US consumers' use of notes and coins is set to fall by around 17% by 2015 but the cashless society is still a long way off, according to research from Aite.
Unfortunately, I can't say I'm surprised by these findings. Despite its cost to the wider economy, cash is still essentially free for consumers, and with rulings such as the recent Durbin Amendment, I think we're moving further and further away from the
concept of a cashless society.
The Durbin amendment will significantly reduce interchange fees, which are an important source of revenue for banks and, in turn, banks will need to look elsewhere to make their retail banking arms pay. As a result, banks will no longer be able to continue
offering debit card products and the like for free, or at a very low cost (as many consumers are accustomed to today). We're bound to see an increase in charges being passed on to the consumer for electronic payment methods in the form of banking fees, which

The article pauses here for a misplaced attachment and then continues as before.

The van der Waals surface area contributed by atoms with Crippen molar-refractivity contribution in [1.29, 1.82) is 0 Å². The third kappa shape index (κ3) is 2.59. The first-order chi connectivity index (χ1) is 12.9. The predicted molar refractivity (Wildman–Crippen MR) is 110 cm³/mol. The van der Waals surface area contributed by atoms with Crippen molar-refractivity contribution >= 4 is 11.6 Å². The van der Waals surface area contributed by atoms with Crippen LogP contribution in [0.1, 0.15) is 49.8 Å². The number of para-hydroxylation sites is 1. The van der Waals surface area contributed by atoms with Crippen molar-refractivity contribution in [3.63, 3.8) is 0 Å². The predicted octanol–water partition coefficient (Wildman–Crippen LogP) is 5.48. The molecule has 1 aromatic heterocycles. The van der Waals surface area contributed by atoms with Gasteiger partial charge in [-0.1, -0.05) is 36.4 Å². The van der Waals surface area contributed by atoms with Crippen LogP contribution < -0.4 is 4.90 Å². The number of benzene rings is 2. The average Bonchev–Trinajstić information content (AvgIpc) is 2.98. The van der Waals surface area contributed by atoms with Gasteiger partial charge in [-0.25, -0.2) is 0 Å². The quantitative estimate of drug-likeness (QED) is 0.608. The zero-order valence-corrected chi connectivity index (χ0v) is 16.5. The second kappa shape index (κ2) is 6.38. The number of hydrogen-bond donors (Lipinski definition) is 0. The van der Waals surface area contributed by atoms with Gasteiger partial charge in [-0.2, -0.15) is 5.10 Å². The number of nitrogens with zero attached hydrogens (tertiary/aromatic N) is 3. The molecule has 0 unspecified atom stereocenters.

will inevitably drive people to use lower-cost alternatives - such as cash - instead. So one could even say that the Durbin Amendment indirectly encourages a "Cash-based Society" rather than a "Cash-less Society". Probably not quite what was intended!
Excellent salary with uncapped commissionMilton Keynes
© Finextra Research 2013